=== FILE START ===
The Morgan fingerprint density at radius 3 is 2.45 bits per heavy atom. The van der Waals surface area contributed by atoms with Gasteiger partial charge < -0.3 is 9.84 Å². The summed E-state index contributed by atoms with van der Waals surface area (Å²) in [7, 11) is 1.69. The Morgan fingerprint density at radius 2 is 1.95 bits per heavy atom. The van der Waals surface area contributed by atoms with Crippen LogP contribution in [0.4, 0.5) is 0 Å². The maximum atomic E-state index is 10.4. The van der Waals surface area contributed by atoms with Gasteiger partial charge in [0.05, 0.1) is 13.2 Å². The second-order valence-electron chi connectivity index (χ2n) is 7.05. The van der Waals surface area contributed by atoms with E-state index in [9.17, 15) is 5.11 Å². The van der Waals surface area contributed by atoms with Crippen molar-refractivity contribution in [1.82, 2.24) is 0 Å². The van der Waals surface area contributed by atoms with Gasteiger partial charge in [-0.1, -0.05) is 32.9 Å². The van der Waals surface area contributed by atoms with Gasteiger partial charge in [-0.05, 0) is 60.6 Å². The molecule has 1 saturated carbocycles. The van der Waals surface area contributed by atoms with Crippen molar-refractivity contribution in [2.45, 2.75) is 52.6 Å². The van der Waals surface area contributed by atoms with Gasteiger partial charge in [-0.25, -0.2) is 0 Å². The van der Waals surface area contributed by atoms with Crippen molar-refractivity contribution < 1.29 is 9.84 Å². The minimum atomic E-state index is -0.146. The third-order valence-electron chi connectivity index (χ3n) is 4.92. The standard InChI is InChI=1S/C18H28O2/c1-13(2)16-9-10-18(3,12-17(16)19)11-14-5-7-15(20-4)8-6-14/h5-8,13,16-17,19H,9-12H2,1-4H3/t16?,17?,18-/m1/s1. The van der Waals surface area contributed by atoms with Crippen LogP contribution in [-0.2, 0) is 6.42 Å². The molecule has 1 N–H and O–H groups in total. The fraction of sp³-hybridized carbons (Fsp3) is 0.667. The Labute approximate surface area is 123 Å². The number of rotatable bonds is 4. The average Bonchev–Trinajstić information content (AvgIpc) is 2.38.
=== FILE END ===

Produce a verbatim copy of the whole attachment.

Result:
The Morgan fingerprint density at radius 3 is 2.45 bits per heavy atom. The van der Waals surface area contributed by atoms with Gasteiger partial charge < -0.3 is 9.84 Å². The summed E-state index contributed by atoms with van der Waals surface area (Å²) in [7, 11) is 1.69. The Morgan fingerprint density at radius 2 is 1.95 bits per heavy atom. The van der Waals surface area contributed by atoms with Crippen LogP contribution in [0.4, 0.5) is 0 Å². The maximum atomic E-state index is 10.4. The van der Waals surface area contributed by atoms with Gasteiger partial charge in [0.05, 0.1) is 13.2 Å². The second-order valence-electron chi connectivity index (χ2n) is 7.05. The van der Waals surface area contributed by atoms with E-state index in [9.17, 15) is 5.11 Å². The van der Waals surface area contributed by atoms with Crippen molar-refractivity contribution in [1.82, 2.24) is 0 Å². The van der Waals surface area contributed by atoms with Gasteiger partial charge in [-0.1, -0.05) is 32.9 Å². The van der Waals surface area contributed by atoms with Gasteiger partial charge in [-0.05, 0) is 60.6 Å². The molecule has 1 saturated carbocycles. The van der Waals surface area contributed by atoms with Crippen molar-refractivity contribution in [2.45, 2.75) is 52.6 Å². The van der Waals surface area contributed by atoms with Gasteiger partial charge in [-0.25, -0.2) is 0 Å². The van der Waals surface area contributed by atoms with Crippen molar-refractivity contribution < 1.29 is 9.84 Å². The minimum atomic E-state index is -0.146. The third-order valence-electron chi connectivity index (χ3n) is 4.92. The standard InChI is InChI=1S/C18H28O2/c1-13(2)16-9-10-18(3,12-17(16)19)11-14-5-7-15(20-4)8-6-14/h5-8,13,16-17,19H,9-12H2,1-4H3/t16?,17?,18-/m1/s1. The van der Waals surface area contributed by atoms with Crippen LogP contribution in [-0.2, 0) is 6.42 Å². The molecule has 1 N–H and O–H groups in total. The fraction of sp³-hybridized carbons (Fsp3) is 0.667. The Labute approximate surface area is 123 Å². The number of rotatable bonds is 4. The average Bonchev–Trinajstić information content (AvgIpc) is 2.38.